135 prisoners released upon Presidential pardon



Fri, 31 Jan 2020 - 04:03 GMT


Fri, 31 Jan 2020 - 04:03 GMT

Prisoners released per presidential pardon on first day of Eid al-Fitr on June 15, 2018 - Hazim Abdel Samad

Prisoners released per presidential pardon on first day of Eid al-Fitr on June 15, 2018 - Hazim Abdel Samad

CAIRO – 31 January 2020: The Ministry of Interior's Prison Sector released on Friday 135 prisoners upon Presidential Pardon, according to official statement.

The releasing of the prisoners comes as part of the ministry’s reforming plan and to keep up with the punitive execution through a comprehensive perspective and activating the executive role of the methods of releasing the convicts who have been seen as qualified to start engaging in the society; the ministry stated.

For their part, the relatives of the released poisoners expressed their “deep happiness and gratitude” for the presidential pardon by the Ministry of Interior.

They described the pardon as a “step towards new and stable life for them.”

On January 25, President Abdel Fatah al-Sisi issued a decree pardoning a number of 2975 prisoners and other 498 on parole on the occasion of National Police Day celebration and the 68th anniversary of the heroic epic of the Ismailia battle.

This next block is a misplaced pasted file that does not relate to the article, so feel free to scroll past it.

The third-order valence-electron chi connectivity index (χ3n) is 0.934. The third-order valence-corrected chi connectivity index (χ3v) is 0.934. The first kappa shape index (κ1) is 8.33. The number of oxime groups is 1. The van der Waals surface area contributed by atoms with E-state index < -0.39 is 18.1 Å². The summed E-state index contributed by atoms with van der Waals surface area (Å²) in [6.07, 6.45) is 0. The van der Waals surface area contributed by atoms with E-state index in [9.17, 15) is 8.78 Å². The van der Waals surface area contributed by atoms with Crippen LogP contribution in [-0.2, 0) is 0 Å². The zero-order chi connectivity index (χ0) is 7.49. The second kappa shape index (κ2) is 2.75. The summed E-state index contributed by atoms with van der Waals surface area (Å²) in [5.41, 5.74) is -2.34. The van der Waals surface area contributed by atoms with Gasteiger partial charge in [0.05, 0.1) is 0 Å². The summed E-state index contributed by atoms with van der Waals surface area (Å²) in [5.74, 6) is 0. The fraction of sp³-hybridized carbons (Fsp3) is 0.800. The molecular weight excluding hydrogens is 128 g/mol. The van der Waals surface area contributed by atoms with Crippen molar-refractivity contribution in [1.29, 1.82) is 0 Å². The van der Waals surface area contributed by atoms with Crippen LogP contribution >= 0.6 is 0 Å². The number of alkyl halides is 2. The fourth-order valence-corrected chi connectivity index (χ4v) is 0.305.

According to the constitution, the president has the right to issue pardons for convicted prisoners after consulting with the Cabinet. However, the perpetrators of certain crimes are not eligible for pardon. These crimes comprise arms trafficking, terrorism, drug trafficking of more than 10 kilograms, “heroin” trade regardless of the quantity, and revenge killing. The decree was published in the official gazette.

Former President Mohamed Hosni Mubarak issued a decision to consider the day an official holiday ‘Police Day’ in February 2009, in appreciation to police efforts, and recognizing their sacrifices.

It also comes to coincide with the January 25 Revolution that took to the streets in 2011, demanding the overthrow of Mubarak’s regime in a series of mass protests that broke out in several Arab countries in what was called then “Arab Spring Revolutions.”



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